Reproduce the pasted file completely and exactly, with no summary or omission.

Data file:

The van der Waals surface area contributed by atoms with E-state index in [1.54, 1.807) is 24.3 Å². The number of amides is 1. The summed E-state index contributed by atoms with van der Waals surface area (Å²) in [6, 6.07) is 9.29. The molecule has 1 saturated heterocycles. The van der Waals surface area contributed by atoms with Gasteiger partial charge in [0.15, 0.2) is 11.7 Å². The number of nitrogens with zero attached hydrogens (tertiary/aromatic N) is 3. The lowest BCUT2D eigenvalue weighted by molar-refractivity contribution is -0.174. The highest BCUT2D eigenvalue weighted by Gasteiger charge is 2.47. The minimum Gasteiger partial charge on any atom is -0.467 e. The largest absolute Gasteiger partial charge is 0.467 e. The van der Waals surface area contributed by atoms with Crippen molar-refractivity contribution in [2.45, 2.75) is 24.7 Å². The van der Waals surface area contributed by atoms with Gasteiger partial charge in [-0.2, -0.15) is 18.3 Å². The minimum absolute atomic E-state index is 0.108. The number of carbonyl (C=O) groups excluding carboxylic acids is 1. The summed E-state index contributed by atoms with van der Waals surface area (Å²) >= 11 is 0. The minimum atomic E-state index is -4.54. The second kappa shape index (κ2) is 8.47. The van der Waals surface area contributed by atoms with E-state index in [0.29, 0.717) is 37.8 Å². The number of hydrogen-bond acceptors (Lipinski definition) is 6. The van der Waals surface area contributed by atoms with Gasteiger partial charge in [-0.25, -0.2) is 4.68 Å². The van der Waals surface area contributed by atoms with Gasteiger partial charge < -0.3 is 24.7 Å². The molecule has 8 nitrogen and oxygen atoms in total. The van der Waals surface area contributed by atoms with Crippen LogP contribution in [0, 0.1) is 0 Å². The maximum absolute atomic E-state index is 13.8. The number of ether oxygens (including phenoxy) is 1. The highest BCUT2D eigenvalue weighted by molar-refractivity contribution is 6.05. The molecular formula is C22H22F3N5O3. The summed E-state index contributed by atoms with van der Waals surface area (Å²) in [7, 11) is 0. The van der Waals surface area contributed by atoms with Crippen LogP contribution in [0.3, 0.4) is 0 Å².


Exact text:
The van der Waals surface area contributed by atoms with E-state index in [1.54, 1.807) is 24.3 Å². The number of amides is 1. The summed E-state index contributed by atoms with van der Waals surface area (Å²) in [6, 6.07) is 9.29. The molecule has 1 saturated heterocycles. The van der Waals surface area contributed by atoms with Gasteiger partial charge in [0.15, 0.2) is 11.7 Å². The number of nitrogens with zero attached hydrogens (tertiary/aromatic N) is 3. The lowest BCUT2D eigenvalue weighted by molar-refractivity contribution is -0.174. The highest BCUT2D eigenvalue weighted by Gasteiger charge is 2.47. The minimum Gasteiger partial charge on any atom is -0.467 e. The largest absolute Gasteiger partial charge is 0.467 e. The van der Waals surface area contributed by atoms with Crippen molar-refractivity contribution in [2.45, 2.75) is 24.7 Å². The van der Waals surface area contributed by atoms with Gasteiger partial charge in [-0.2, -0.15) is 18.3 Å². The minimum absolute atomic E-state index is 0.108. The number of carbonyl (C=O) groups excluding carboxylic acids is 1. The summed E-state index contributed by atoms with van der Waals surface area (Å²) >= 11 is 0. The minimum atomic E-state index is -4.54. The second kappa shape index (κ2) is 8.47. The van der Waals surface area contributed by atoms with E-state index in [0.29, 0.717) is 37.8 Å². The number of hydrogen-bond acceptors (Lipinski definition) is 6. The van der Waals surface area contributed by atoms with Gasteiger partial charge in [-0.25, -0.2) is 4.68 Å². The van der Waals surface area contributed by atoms with Gasteiger partial charge < -0.3 is 24.7 Å². The molecule has 8 nitrogen and oxygen atoms in total. The van der Waals surface area contributed by atoms with Crippen LogP contribution in [0, 0.1) is 0 Å². The maximum absolute atomic E-state index is 13.8. The number of ether oxygens (including phenoxy) is 1. The highest BCUT2D eigenvalue weighted by molar-refractivity contribution is 6.05. The molecular formula is C22H22F3N5O3. The summed E-state index contributed by atoms with van der Waals surface area (Å²) in [7, 11) is 0. The van der Waals surface area contributed by atoms with Crippen LogP contribution in [0.3, 0.4) is 0 Å².